ULSD and B20 Hydrocarbon Impacts on EGR Cooler Performance and Degradation 2009-01-2802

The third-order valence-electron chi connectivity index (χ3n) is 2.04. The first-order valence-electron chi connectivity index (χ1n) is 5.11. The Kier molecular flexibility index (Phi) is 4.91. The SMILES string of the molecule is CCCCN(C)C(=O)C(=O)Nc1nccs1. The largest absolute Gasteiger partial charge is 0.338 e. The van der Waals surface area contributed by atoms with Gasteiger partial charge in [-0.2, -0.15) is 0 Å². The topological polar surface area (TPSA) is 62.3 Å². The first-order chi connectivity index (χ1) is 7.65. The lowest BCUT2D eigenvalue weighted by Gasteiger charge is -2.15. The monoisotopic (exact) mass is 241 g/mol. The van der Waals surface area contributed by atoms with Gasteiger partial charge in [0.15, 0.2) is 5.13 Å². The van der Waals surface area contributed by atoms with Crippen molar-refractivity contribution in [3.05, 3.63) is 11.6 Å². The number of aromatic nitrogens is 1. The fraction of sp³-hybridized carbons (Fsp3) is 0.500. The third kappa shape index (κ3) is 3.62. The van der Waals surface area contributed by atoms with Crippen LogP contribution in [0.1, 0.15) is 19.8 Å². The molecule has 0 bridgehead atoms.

Exhaust gas recirculation (EGR) cooler fouling has emerged as an important issue in diesel engine development. Uncertainty about the level of impact that fuel chemistry may have upon this issue has resulted in a need to investigate the cooler fouling process with emerging non-traditional fuel sources to gage their impact on the process. This study reports experiments using both ultra-low sulfur diesel (ULSD) and 20% biodiesel (B20) at elevated exhaust hydrocarbon conditions to investigate the EGR cooler fouling process. The results show that there is little difference between the degradation in cooler effectiveness for ULSD and B20 at identical conditions. At lower coolant temperatures, B20 exhibits elevated organic fractions in the deposits compared with ULSD, but this does not appear to lead to incremental performance degradation under the conditions studied. Comparisons with a previous study conducted at low HC levels shows that the presence of increased volatiles in the deposit does not impact the degradation in effectiveness significantly. Moreover, the effectiveness loss divided by the deposit mass gain for both low- and high-HC conditions seems to indicate that the HC fraction in the deposit does not significantly alter the overall thermal properties of the deposit layer.